Lazy choice of words can hurt social justice causesLouis Ashworth

In universities all over the country, but particularly in Cambridge, the word ‘problematic’ has become standard fare. For the many people who use it second-hand – the people who have picked it up here – it means that an element or the implication of an idea or practice has the potential to be offensive, generally invoking issues relating to identity politics such as racism and sexism. However, the term itself is not used unthinkingly; it is used precisely to avoid having to think about whether the specific case in question is ‘problematic’ or not.

Problematic how? It causes a problem? It is the problem? It is a discussion that is problematic to have? It is an issue that has been ‘problematised’ by some outside force? It isn’t clear. I’d go further, it’s often deliberately unclear.

Problematic is a word that implies a whole set of assumptions and yet invites no ability for those assumptions to be questioned

If one says that something is ‘problematic’, one does not have to engage with how, or whether, it really is. To denounce something instantly as homophobic or racist will often be both more accurate but also more abrasive. People would, on the whole, rather not tell their friends they are being racist or homophobic. So we have found a conveniently vague word – a word which means we sidestep the whole discussion with a mild presumption of guilt.

On the surface of things that’s a quite admirable position. Isn’t it? But if the word ‘problematic’ is being used because people simply don’t have the courage to call out their friends, then there’s a problem.

Now I don’t mind saying “there’s a problem” in the way I just have because I am going to identify what the problem is, as I see it, and then you can tell me that I’m wrong, or indeed right, about it. But if I say to a friend that they are being ‘problematic’ and do not specify how, I’ve just let it sit; the real root of the problem has not been challenged. Nobody can disprove your claim because it is too broad, too nebulous to be seriously examined.

Now, sometimes how something is problematic is obvious. The word problematic is a litotic understatement. But too often how something is problematic is only apparently obvious, if one were to delve a little deeper one might wonder whether something really is causing or indeed part of a problem. Too often people instinctively label something problematic either to dismiss discussing how it is problematic, or when they haven’t yet checked whether something really is problematic. They just have a niggling concern that something in what has been said or thought or written or seen has something a little bit off about it somehow.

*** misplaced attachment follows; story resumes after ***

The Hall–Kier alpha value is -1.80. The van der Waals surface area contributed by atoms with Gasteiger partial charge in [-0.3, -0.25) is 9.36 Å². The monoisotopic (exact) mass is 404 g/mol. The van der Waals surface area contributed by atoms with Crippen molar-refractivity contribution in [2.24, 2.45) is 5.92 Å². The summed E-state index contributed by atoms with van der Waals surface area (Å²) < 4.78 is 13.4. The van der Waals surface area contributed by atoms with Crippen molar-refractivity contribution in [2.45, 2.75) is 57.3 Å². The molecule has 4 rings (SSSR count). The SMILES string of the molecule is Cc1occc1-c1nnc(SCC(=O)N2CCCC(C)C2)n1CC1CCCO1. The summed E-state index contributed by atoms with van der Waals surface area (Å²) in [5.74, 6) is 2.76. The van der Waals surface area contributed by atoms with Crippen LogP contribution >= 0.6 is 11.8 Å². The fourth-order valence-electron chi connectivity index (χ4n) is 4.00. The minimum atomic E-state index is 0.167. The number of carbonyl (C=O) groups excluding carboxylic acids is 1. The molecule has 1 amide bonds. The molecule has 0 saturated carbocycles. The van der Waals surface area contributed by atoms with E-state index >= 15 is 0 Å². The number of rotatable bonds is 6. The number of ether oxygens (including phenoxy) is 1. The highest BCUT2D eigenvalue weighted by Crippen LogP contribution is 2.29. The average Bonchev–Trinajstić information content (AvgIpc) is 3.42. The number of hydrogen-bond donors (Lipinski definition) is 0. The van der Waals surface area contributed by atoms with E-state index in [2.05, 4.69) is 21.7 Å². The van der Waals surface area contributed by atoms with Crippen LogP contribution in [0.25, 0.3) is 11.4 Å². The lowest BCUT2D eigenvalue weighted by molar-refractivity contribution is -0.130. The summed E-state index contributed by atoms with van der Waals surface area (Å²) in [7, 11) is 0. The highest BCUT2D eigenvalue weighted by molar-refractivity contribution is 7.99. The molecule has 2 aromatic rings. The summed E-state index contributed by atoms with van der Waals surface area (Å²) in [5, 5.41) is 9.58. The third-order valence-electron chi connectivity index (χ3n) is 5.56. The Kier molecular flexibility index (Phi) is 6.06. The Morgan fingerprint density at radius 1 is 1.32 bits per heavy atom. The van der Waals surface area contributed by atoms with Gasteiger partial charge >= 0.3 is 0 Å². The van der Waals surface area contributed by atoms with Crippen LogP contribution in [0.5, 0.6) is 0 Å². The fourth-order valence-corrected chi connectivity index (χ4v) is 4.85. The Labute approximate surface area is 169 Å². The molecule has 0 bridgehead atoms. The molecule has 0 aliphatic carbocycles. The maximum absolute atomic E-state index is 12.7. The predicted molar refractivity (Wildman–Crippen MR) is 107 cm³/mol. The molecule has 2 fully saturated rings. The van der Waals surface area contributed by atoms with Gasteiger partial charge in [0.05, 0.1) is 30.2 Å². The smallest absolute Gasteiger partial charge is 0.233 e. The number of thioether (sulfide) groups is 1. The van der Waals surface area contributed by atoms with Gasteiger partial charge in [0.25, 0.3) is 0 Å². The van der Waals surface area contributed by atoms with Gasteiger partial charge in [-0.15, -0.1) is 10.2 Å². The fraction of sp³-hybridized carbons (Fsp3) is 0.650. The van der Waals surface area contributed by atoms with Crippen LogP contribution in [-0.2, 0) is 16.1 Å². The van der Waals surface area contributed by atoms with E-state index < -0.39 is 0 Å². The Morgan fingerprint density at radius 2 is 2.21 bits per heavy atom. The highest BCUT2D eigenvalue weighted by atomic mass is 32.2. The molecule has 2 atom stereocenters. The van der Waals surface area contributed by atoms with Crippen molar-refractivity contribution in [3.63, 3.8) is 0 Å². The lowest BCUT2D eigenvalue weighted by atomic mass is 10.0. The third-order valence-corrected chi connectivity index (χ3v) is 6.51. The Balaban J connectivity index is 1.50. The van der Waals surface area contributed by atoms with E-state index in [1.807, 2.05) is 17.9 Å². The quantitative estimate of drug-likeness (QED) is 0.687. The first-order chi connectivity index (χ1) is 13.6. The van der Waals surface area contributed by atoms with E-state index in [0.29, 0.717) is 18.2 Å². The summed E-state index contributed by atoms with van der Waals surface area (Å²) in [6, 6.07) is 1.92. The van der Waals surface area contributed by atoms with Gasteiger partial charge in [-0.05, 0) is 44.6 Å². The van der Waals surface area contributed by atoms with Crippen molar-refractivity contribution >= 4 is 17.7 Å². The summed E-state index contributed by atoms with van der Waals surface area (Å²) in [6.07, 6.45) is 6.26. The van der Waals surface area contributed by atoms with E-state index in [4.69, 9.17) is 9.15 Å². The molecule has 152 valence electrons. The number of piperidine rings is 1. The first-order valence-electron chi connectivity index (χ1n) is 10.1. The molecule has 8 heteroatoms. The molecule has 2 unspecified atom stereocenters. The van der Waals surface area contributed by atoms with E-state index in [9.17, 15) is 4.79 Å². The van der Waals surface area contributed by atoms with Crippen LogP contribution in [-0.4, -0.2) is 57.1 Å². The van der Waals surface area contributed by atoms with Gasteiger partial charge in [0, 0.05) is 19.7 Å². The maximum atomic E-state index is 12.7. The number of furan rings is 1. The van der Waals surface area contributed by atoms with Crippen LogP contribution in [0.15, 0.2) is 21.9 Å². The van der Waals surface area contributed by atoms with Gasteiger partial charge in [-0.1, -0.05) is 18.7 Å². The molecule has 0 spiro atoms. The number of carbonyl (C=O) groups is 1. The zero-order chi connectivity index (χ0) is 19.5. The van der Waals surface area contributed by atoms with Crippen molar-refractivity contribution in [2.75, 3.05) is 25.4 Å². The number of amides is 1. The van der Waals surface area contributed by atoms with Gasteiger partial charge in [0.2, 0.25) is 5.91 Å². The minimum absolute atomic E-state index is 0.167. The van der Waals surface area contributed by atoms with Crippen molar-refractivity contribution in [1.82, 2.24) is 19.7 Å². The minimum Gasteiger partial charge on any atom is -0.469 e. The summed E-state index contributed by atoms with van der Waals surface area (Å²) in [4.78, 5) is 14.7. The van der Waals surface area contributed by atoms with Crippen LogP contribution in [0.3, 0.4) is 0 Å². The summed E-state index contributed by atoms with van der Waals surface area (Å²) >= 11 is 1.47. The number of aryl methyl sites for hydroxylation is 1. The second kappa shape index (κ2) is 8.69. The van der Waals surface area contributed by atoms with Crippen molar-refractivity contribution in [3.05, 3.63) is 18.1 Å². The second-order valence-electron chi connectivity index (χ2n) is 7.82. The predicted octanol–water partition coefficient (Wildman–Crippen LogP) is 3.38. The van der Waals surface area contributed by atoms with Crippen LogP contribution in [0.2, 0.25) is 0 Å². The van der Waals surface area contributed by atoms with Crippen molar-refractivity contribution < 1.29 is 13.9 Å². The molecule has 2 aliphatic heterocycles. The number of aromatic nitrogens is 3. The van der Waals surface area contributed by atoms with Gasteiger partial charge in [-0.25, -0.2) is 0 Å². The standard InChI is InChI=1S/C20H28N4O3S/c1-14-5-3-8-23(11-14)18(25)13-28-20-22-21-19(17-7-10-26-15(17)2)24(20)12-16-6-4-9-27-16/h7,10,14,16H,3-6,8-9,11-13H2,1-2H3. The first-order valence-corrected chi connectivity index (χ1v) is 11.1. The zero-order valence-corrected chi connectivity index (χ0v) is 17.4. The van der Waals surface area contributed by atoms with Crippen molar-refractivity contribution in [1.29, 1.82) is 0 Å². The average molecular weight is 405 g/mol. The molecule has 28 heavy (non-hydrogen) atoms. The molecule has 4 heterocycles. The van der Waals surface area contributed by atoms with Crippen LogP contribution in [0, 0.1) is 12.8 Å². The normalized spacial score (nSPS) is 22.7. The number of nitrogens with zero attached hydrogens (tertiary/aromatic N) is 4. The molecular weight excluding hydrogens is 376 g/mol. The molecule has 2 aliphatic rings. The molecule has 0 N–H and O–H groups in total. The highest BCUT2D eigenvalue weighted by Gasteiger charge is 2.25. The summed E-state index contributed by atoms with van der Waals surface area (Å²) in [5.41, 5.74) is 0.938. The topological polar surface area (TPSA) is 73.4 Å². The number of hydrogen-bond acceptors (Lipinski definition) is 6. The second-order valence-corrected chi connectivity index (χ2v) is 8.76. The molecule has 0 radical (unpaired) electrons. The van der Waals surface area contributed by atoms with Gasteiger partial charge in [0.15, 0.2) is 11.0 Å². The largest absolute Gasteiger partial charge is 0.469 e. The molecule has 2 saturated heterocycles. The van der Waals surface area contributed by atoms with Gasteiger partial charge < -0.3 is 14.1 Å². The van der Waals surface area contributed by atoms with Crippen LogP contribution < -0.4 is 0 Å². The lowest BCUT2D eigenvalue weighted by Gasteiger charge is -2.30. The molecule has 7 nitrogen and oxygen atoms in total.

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This kind of mental footnoting is unhelpful and self-indulgent. It is important to discuss how certain phrases carry implicit racist or homophobic connotations if we really are concerned about how they will affect society. It is important to discuss exactly how and when language is gendered, what its effects are and how to counter-act it. It is not, however, important to prove that you are ‘woke’ or aware of a problem by putting in brackets your vague concerns about things with a verbal abbreviation. Problematic is a word that implies a whole set of assumptions and yet invites no ability for those assumptions to be questioned – it is the conclusion of a debate rather than an argument in itself.

Most people have caught this word from others. Some people, though, are pushers – some people see branding things as problematic to shut down debate as a victory rather than a defeat. A whole newspeak has developed of which problematic is but one word, a newspeak designed to indicate the in-crowd and the outsiders. To be an insider is to be newly awake to the woes of the world, to have an insight not granted to the rest – they are the elect and we are the damned. Problematic is the staple word of a brand of student politics that does not want to listen to most students.

Let’s confine this word to the scrapheap. When there’s a genuine problem, it obfuscates and we don’t find the solution. When the problem is barely there, then why punish our friends for trying to be interesting or funny?

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